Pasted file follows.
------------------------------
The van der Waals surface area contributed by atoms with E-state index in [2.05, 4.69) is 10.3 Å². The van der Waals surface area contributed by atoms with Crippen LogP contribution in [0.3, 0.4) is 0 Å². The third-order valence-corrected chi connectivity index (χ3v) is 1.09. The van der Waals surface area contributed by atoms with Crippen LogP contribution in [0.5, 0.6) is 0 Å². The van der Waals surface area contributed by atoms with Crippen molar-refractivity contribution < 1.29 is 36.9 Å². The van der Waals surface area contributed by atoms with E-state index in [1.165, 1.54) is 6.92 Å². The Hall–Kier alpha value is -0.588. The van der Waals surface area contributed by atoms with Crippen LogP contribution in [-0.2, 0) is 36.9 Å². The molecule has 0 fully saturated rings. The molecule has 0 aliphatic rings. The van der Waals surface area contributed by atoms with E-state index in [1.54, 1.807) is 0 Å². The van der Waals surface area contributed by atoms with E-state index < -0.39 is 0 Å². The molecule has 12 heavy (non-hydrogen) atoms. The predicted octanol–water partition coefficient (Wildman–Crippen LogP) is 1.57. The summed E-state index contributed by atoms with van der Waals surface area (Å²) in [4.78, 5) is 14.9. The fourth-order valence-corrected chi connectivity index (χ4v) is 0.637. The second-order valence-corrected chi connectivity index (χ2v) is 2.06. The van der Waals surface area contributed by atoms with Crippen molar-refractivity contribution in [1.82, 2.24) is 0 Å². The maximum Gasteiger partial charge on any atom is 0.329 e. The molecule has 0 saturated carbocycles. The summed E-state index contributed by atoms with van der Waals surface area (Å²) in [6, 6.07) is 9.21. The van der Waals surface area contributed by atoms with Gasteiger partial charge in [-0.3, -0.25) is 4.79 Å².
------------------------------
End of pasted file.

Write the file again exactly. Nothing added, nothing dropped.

The van der Waals surface area contributed by atoms with E-state index in [2.05, 4.69) is 10.3 Å². The van der Waals surface area contributed by atoms with Crippen LogP contribution in [0.3, 0.4) is 0 Å². The third-order valence-corrected chi connectivity index (χ3v) is 1.09. The van der Waals surface area contributed by atoms with Crippen LogP contribution in [0.5, 0.6) is 0 Å². The van der Waals surface area contributed by atoms with Crippen molar-refractivity contribution < 1.29 is 36.9 Å². The van der Waals surface area contributed by atoms with E-state index in [1.165, 1.54) is 6.92 Å². The Hall–Kier alpha value is -0.588. The van der Waals surface area contributed by atoms with Crippen LogP contribution in [-0.2, 0) is 36.9 Å². The molecule has 0 fully saturated rings. The molecule has 0 aliphatic rings. The van der Waals surface area contributed by atoms with E-state index in [1.54, 1.807) is 0 Å². The van der Waals surface area contributed by atoms with E-state index < -0.39 is 0 Å². The molecule has 12 heavy (non-hydrogen) atoms. The predicted octanol–water partition coefficient (Wildman–Crippen LogP) is 1.57. The summed E-state index contributed by atoms with van der Waals surface area (Å²) in [4.78, 5) is 14.9. The fourth-order valence-corrected chi connectivity index (χ4v) is 0.637. The second-order valence-corrected chi connectivity index (χ2v) is 2.06. The van der Waals surface area contributed by atoms with Crippen molar-refractivity contribution in [1.82, 2.24) is 0 Å². The maximum Gasteiger partial charge on any atom is 0.329 e. The molecule has 0 saturated carbocycles. The summed E-state index contributed by atoms with van der Waals surface area (Å²) in [6, 6.07) is 9.21. The van der Waals surface area contributed by atoms with Gasteiger partial charge in [-0.3, -0.25) is 4.79 Å².